The cellular pathways involved in the regulation of dormancy vs growth within the CSC tumor niche include the Notch, Wnt,[11,12] and Hedgehog pathways. These same pathways are also commonly used by normal stem cells, since they contribute in different ways to “stemness”—for example, by suppressing differentiation or by promoting an adherence-independent state.
Once CSCs have been triggered to emerge, they respond to external stimuli, proliferate, and recapitulate the original histomorphology of the tumor. CSCs, depending on the tissue of origin, express the same markers (eg, CD34 and CD133) and intracellular proteins (eg, ALDH, Nanog, Sox2, and Oct3/4) found in normal stem cells of the same tissue.[14,15] For this reason, many have postulated that CSCs are transformed normal stem cells. Normal stem cells exist in a wide spectrum of differentiated states, ranging from primitive pluripotent cells to partially committed progenitor cells to fully committed and differentiated cells. At any point in this range of commitment states, a neoplastic genetic lesion can occur during cell division. Such an occurrence induces a tumor with a phenotype that is frozen in the differentiated state of the original stem cell or progenitor cell that sustained the genetic carcinogenic hit.
Although CSCs may be resistant to DNA-damaging chemotherapy when they are in a dormant, nonproliferative state, they may also be resistant to standard therapies intrinsically. Glioma CSCs have been shown to be radioresistant; they activate DNA checkpoints and thereby amplify the rate of DNA repair following radiation-induced damage. After radiation therapy, it has been found that glioblastomas are enriched in CD133+ CSCs. This is thought to be a consequence of a higher survival rate of the CSCs compared with that of the bulk of the glioblastoma.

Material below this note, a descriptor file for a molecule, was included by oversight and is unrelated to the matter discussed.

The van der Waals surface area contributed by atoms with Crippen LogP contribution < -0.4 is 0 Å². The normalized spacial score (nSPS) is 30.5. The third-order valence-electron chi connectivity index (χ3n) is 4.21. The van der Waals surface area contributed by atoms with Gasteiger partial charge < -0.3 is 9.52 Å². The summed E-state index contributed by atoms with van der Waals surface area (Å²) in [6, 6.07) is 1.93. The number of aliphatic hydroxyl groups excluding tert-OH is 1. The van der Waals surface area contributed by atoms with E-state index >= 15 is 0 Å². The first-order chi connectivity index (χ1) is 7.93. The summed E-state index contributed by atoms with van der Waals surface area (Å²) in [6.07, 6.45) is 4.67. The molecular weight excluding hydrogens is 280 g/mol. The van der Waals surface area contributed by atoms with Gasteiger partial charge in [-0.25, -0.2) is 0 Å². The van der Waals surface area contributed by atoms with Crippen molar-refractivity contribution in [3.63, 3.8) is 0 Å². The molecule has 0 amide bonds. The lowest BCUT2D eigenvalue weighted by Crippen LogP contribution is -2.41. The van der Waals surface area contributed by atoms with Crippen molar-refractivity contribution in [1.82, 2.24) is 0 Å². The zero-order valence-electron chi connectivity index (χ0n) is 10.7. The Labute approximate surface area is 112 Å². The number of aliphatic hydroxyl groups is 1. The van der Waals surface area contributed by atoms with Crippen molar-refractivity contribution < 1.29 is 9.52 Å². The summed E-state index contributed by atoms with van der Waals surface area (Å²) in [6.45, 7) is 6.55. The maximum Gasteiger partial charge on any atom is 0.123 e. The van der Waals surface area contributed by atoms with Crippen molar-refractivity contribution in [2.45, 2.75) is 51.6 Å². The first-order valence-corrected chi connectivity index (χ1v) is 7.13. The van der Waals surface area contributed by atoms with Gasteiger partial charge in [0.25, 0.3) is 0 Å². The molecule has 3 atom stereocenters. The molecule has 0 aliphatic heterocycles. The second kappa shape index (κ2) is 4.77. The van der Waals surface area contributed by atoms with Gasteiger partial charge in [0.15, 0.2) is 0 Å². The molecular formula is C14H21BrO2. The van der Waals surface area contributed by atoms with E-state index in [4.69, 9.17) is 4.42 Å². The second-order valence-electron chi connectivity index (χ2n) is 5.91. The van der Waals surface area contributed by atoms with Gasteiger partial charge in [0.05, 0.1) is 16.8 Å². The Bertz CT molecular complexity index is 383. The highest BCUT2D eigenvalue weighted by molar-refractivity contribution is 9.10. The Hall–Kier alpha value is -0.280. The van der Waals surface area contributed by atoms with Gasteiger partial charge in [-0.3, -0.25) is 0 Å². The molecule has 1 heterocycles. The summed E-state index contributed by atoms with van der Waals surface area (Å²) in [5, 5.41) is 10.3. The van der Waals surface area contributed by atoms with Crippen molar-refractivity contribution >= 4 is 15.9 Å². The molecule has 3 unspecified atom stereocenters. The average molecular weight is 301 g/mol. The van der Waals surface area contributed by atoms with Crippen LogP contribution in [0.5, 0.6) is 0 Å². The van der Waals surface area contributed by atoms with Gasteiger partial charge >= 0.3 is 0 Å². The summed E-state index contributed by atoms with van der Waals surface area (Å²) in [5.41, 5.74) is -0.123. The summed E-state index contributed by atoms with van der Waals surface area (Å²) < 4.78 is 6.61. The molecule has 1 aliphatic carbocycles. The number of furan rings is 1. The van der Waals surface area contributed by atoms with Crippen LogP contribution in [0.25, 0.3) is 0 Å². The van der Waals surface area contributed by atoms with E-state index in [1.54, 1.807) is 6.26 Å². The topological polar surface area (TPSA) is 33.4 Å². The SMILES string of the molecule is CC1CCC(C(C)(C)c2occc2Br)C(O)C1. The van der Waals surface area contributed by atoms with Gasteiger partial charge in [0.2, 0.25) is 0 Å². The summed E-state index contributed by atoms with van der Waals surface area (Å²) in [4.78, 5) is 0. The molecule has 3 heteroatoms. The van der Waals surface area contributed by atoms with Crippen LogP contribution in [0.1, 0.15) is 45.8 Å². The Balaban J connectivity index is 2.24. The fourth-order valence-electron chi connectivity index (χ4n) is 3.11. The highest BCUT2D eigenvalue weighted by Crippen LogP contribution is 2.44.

Normal stem cells travel in the circulation, extravasate, intravasate, invade, and colonize normal tissue during regeneration and healing. In addition, normal stem cells induce angiogenesis in healing tissues.[8,18,19] These same physiologic invasion programs are employed by CSCs. Thus, CSCs are thought to be enriched during invasion and metastasis. In fact, the level of stem cell markers in a tumor or a lymph node metastasis has been proposed to correlate with tumor aggressiveness.[20,21]
Tumors are known to be highly heterogeneous. CSCs may contribute to this histologic, cytologic, and morphologic heterogeneity. It has even been suggested that CSCs can contribute to the vascular and stromal elements in the tumor microenvironment.
The CSC theory remains controversial and may not explain many types of cancer; only some types of cancer may be driven by CSCs. Depending on the original cell or cells that are genetically altered during the carcinogenic process, a given tumor may, or may not, be sustained by CSCs.[8,22]
Breast Cancer and Breast Cancer Stem Cells